Life with Gracie: How do we push past the trauma caused by Charlottesville violence?

Any time I broach the subject of race, I feel like I did every time I had to dissolve disputes between my daughters, which was, thinking back, much like walking on hot coals.

It was certainly more complex than it first appeared. Having grown up in a family of 10 kids, I had no doubt about that.

While it was always clear they were at war, the reasons weren’t always so obvious. One of them felt like the victim or misunderstood or even the least loved of the two.

I don’t want to be too simplistic, but that’s how I view this race war I see playing out in our country from police shootings to affirmative action policies, to the violence that erupted days ago in Charlottesville, Va.

I see a lot of hurting and scared people who haven’t yet learned to manage their emotions, who don’t understand that hate is fueled more often than not by resentment, displaced anger, and fear. It’s why David Duke could say he’s helping the president “take our country back.”

Which gets me to James Fields Jr., the 20-year-old accused of plowing his car into counter-demonstrators at a white supremacist rally Saturday and killing Heather Heyer. Nineteen others were injured, some seriously.

RELATED: Who is James Alex Fields Jr., suspect in deadly Charlottesville car attack?

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The very idea that someone so young could be so filled with hatred, with so little regard for the sanctity of life, saddened me. And yes, it’s the same feeling I get when I see young black brothers killing each other; when police shoot and ask questions later.

This is what happens when we view those outside our circle as other — those other people, those other problems that never have anything to do with you and me.

“That’s the greatest example of white privilege I know,” said Melanie Storrusten, a licensed clinical social worker in Atlanta. “As a white woman, I can choose to be impacted by this or not. People of color are not offered the luxury of ignoring these events. The political is personal — even when events happen far away, their impact is real, and it is significant.”

The problem is too many people view the progress we’ve made in race relations and conclude that racism is history, that it no longer applies.

Then the unthinkable visits our loved one, our neighborhood, city or state, and we’re left to figure out what to do with the trauma.

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But let’s deal with James Fields Jr. first. What mix of circumstances moved someone to drive a car into people? Fatherlessness? Fear? Hatred?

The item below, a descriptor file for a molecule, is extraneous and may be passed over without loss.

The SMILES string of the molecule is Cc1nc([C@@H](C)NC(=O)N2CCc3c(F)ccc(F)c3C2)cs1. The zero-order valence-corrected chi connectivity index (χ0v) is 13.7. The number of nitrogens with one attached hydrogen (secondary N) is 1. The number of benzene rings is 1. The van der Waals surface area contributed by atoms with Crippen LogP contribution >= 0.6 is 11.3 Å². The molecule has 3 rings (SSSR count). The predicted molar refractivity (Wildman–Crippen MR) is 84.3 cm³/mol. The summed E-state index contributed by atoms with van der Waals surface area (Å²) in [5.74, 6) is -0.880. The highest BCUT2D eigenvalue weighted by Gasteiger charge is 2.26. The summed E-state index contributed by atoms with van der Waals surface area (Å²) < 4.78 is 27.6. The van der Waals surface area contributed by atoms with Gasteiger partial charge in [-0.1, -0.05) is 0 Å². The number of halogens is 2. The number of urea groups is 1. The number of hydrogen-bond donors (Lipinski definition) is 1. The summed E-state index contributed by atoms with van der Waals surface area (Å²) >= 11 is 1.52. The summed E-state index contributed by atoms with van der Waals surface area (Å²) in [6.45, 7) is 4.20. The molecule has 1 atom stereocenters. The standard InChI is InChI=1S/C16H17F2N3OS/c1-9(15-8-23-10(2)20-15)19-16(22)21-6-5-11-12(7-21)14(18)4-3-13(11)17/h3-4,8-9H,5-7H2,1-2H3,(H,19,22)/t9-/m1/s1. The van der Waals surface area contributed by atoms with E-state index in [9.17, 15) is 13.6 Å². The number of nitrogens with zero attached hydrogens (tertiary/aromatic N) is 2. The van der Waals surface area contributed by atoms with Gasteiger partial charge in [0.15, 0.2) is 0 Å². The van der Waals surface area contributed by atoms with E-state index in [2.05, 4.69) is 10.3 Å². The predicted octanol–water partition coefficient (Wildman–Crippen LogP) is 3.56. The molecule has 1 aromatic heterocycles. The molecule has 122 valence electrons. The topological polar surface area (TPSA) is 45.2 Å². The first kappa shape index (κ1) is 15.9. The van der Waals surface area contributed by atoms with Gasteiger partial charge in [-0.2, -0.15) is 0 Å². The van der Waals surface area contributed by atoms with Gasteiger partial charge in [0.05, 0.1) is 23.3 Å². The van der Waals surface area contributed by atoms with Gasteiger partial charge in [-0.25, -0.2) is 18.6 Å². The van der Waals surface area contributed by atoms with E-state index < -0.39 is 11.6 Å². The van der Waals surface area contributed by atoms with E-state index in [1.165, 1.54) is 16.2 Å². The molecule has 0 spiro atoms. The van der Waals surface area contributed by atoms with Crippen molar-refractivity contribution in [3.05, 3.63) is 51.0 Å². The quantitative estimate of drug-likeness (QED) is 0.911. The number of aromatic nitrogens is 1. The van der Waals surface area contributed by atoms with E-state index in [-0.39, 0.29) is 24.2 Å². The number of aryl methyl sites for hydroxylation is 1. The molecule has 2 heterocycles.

We may never know, but Derek Weimer, a former history teacher of Fields, who was arrested shortly after the incident, said the suspect was obsessed with Hitler and had radical ideas on race.

“A lot of boys get interested in the Germans and Nazis because they’re interested in World War II,” Weimer was quoted as saying. “But James took it to another level.”

Fields, of course, wasn’t alone. Maybe that’s why so many of us are shellshocked, myself included.

There’s a lot of hatred out there. It can be scary and even harder to deal with. For us adults and for our children.

RELATED: Could Charlottesville chaos happen here?

Storrusten says watching these kinds of acts of violence can be traumatizing in and of themselves, especially for people of color and especially when society doesn’t offer consequences for those actions.

“When I see people like me being hurt and attacked and society seems to say it’s OK, it seems like an attack on my worthiness as a person,” Storrusten said.

When faced with those messages, Storrusten said people can benefit from seeking healing in the community that will counteract the message of unworthiness and hate.

“There’s a tendency to want to be able to handle our feelings on our own, but when we witness events like these, it’s important to seek out support and counseling,” she said. “It’s equally important to surround yourself with people who love you.”

Storrusten also suggests we curate our social media sources.

RELATED: Have we become a nation of kids?

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“You want to be aware of what’s going on in the world, but sometimes it’s overwhelming,” she said. “The constant bombardment reharms me every time I see it, so it’s important to limit what I take in and then increase the amount of good stuff coming in.”

But even without these larger events, Storrusten said our society is full of micro-aggressions that chip away at people’s sense of worth.

It explains why, for instance, being on the receiving end of overt or subtle racism creates intense and constant stress, which boosts the risk of depression, anxiety and anger — factors that can lead to or aggravate heart disease.

Research shows, for instance, that a mere 1 percent increase in incidences of racial disrespect translates to an increase in 350 deaths per 100,000 African-Americans.

That’s the part of racism you don’t hear much about, but it speaks to the seriousness of the issue, why it shouldn’t be ignored.

If you were able to watch last weekend’s events and not feel anxious or angry or both, maybe this is an opportunity to ask yourself why. If you’re not hurting, maybe you should turn to someone who is and ask how you can help.

Our children are watching.

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